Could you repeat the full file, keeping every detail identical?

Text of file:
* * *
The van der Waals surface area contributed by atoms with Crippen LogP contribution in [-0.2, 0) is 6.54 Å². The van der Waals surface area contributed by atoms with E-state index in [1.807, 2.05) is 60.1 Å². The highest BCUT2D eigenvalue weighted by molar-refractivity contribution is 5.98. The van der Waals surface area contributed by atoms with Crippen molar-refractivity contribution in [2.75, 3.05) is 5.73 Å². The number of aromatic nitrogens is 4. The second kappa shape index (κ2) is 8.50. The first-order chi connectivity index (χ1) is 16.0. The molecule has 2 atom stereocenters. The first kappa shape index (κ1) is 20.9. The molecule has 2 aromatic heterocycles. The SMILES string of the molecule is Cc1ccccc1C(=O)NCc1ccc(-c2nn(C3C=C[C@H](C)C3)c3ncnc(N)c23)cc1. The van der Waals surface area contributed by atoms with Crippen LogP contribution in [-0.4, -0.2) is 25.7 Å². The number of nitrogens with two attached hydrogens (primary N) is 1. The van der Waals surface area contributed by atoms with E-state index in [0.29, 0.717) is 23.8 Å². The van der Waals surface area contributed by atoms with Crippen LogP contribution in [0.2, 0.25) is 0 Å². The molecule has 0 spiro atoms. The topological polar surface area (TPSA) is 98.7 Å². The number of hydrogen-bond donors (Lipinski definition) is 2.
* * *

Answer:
The van der Waals surface area contributed by atoms with Crippen LogP contribution in [-0.2, 0) is 6.54 Å². The van der Waals surface area contributed by atoms with E-state index in [1.807, 2.05) is 60.1 Å². The highest BCUT2D eigenvalue weighted by molar-refractivity contribution is 5.98. The van der Waals surface area contributed by atoms with Crippen molar-refractivity contribution in [2.75, 3.05) is 5.73 Å². The number of aromatic nitrogens is 4. The second kappa shape index (κ2) is 8.50. The first-order chi connectivity index (χ1) is 16.0. The molecule has 2 atom stereocenters. The first kappa shape index (κ1) is 20.9. The molecule has 2 aromatic heterocycles. The SMILES string of the molecule is Cc1ccccc1C(=O)NCc1ccc(-c2nn(C3C=C[C@H](C)C3)c3ncnc(N)c23)cc1. The van der Waals surface area contributed by atoms with Crippen LogP contribution in [-0.4, -0.2) is 25.7 Å². The number of nitrogens with two attached hydrogens (primary N) is 1. The van der Waals surface area contributed by atoms with E-state index in [0.29, 0.717) is 23.8 Å². The van der Waals surface area contributed by atoms with Crippen LogP contribution in [0.2, 0.25) is 0 Å². The molecule has 0 spiro atoms. The topological polar surface area (TPSA) is 98.7 Å². The number of hydrogen-bond donors (Lipinski definition) is 2.